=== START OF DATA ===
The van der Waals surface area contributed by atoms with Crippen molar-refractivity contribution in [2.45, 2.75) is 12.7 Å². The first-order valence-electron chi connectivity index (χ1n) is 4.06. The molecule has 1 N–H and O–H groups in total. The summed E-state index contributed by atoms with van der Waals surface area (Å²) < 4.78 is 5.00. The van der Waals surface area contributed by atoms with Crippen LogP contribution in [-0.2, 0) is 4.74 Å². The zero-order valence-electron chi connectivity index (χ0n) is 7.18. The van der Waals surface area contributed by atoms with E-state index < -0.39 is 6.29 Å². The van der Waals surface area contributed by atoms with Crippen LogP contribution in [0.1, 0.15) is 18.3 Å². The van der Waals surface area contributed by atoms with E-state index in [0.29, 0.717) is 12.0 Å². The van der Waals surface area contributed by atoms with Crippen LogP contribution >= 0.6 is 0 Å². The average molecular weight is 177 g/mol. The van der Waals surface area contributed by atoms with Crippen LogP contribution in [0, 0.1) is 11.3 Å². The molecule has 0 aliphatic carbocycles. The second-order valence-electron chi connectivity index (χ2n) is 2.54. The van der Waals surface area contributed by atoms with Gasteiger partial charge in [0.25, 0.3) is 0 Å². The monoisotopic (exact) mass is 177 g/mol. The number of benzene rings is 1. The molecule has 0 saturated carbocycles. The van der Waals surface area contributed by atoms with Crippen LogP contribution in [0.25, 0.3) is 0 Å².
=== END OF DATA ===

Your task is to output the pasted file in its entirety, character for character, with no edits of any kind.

The van der Waals surface area contributed by atoms with Crippen molar-refractivity contribution in [2.45, 2.75) is 12.7 Å². The first-order valence-electron chi connectivity index (χ1n) is 4.06. The molecule has 1 N–H and O–H groups in total. The summed E-state index contributed by atoms with van der Waals surface area (Å²) < 4.78 is 5.00. The van der Waals surface area contributed by atoms with Crippen LogP contribution in [-0.2, 0) is 4.74 Å². The zero-order valence-electron chi connectivity index (χ0n) is 7.18. The van der Waals surface area contributed by atoms with E-state index < -0.39 is 6.29 Å². The van der Waals surface area contributed by atoms with Crippen LogP contribution in [0.1, 0.15) is 18.3 Å². The van der Waals surface area contributed by atoms with E-state index in [0.29, 0.717) is 12.0 Å². The van der Waals surface area contributed by atoms with Crippen LogP contribution >= 0.6 is 0 Å². The average molecular weight is 177 g/mol. The van der Waals surface area contributed by atoms with Crippen LogP contribution in [0, 0.1) is 11.3 Å². The molecule has 0 aliphatic carbocycles. The second-order valence-electron chi connectivity index (χ2n) is 2.54. The van der Waals surface area contributed by atoms with Gasteiger partial charge in [0.25, 0.3) is 0 Å². The monoisotopic (exact) mass is 177 g/mol. The number of benzene rings is 1. The molecule has 0 saturated carbocycles. The van der Waals surface area contributed by atoms with Crippen LogP contribution in [0.25, 0.3) is 0 Å².